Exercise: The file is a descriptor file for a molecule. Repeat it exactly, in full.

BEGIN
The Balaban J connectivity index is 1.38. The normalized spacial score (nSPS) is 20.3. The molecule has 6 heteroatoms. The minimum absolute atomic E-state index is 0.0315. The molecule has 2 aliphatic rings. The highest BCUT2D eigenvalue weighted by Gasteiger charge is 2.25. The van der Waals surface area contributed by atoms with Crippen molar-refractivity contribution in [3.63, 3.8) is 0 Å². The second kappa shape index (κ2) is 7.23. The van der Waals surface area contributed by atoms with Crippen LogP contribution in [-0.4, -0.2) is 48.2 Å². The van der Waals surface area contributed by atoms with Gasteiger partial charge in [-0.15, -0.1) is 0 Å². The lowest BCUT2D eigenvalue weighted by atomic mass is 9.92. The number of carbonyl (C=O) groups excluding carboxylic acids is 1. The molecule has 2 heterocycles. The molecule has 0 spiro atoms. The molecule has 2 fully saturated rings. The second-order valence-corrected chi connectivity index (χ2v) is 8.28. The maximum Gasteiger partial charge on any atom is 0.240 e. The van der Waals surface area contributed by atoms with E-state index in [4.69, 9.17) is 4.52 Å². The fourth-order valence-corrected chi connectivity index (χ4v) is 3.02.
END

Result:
The Balaban J connectivity index is 1.38. The normalized spacial score (nSPS) is 20.3. The molecule has 6 heteroatoms. The minimum absolute atomic E-state index is 0.0315. The molecule has 2 aliphatic rings. The highest BCUT2D eigenvalue weighted by Gasteiger charge is 2.25. The van der Waals surface area contributed by atoms with Crippen molar-refractivity contribution in [3.63, 3.8) is 0 Å². The second kappa shape index (κ2) is 7.23. The van der Waals surface area contributed by atoms with Crippen LogP contribution in [-0.4, -0.2) is 48.2 Å². The van der Waals surface area contributed by atoms with Gasteiger partial charge in [-0.15, -0.1) is 0 Å². The lowest BCUT2D eigenvalue weighted by atomic mass is 9.92. The number of carbonyl (C=O) groups excluding carboxylic acids is 1. The molecule has 2 heterocycles. The molecule has 0 spiro atoms. The molecule has 2 fully saturated rings. The second-order valence-corrected chi connectivity index (χ2v) is 8.28. The maximum Gasteiger partial charge on any atom is 0.240 e. The van der Waals surface area contributed by atoms with E-state index in [4.69, 9.17) is 4.52 Å². The fourth-order valence-corrected chi connectivity index (χ4v) is 3.02.